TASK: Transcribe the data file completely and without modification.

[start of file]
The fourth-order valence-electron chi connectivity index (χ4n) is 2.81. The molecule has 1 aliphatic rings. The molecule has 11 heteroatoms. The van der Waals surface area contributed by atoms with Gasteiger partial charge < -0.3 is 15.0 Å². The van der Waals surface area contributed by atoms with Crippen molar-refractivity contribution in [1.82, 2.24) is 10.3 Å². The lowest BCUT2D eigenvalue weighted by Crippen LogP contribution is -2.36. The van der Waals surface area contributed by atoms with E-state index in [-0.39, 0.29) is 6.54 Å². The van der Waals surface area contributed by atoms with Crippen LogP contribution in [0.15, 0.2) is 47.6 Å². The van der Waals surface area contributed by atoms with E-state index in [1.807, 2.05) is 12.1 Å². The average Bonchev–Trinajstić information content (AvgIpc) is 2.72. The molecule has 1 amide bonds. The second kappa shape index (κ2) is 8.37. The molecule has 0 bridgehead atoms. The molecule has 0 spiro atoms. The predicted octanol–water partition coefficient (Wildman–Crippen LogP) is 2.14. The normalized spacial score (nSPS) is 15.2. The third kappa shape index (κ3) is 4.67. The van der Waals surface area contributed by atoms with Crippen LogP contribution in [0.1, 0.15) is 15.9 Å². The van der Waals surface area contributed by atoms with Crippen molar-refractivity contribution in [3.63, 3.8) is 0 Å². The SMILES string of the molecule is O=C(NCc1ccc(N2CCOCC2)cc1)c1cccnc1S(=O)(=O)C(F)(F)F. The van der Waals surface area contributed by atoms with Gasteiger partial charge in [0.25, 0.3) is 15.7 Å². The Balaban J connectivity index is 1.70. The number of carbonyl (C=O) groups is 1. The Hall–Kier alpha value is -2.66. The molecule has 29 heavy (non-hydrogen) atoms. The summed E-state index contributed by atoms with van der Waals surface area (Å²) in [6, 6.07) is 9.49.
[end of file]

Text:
The fourth-order valence-electron chi connectivity index (χ4n) is 2.81. The molecule has 1 aliphatic rings. The molecule has 11 heteroatoms. The van der Waals surface area contributed by atoms with Gasteiger partial charge < -0.3 is 15.0 Å². The van der Waals surface area contributed by atoms with Crippen molar-refractivity contribution in [1.82, 2.24) is 10.3 Å². The lowest BCUT2D eigenvalue weighted by Crippen LogP contribution is -2.36. The van der Waals surface area contributed by atoms with E-state index in [-0.39, 0.29) is 6.54 Å². The van der Waals surface area contributed by atoms with Crippen LogP contribution in [0.15, 0.2) is 47.6 Å². The van der Waals surface area contributed by atoms with E-state index in [1.807, 2.05) is 12.1 Å². The average Bonchev–Trinajstić information content (AvgIpc) is 2.72. The molecule has 1 amide bonds. The second kappa shape index (κ2) is 8.37. The molecule has 0 bridgehead atoms. The molecule has 0 spiro atoms. The predicted octanol–water partition coefficient (Wildman–Crippen LogP) is 2.14. The normalized spacial score (nSPS) is 15.2. The third kappa shape index (κ3) is 4.67. The van der Waals surface area contributed by atoms with Crippen LogP contribution in [0.1, 0.15) is 15.9 Å². The van der Waals surface area contributed by atoms with Crippen molar-refractivity contribution in [3.63, 3.8) is 0 Å². The SMILES string of the molecule is O=C(NCc1ccc(N2CCOCC2)cc1)c1cccnc1S(=O)(=O)C(F)(F)F. The van der Waals surface area contributed by atoms with Gasteiger partial charge in [0.25, 0.3) is 15.7 Å². The Balaban J connectivity index is 1.70. The number of carbonyl (C=O) groups is 1. The Hall–Kier alpha value is -2.66. The molecule has 29 heavy (non-hydrogen) atoms. The summed E-state index contributed by atoms with van der Waals surface area (Å²) in [6, 6.07) is 9.49.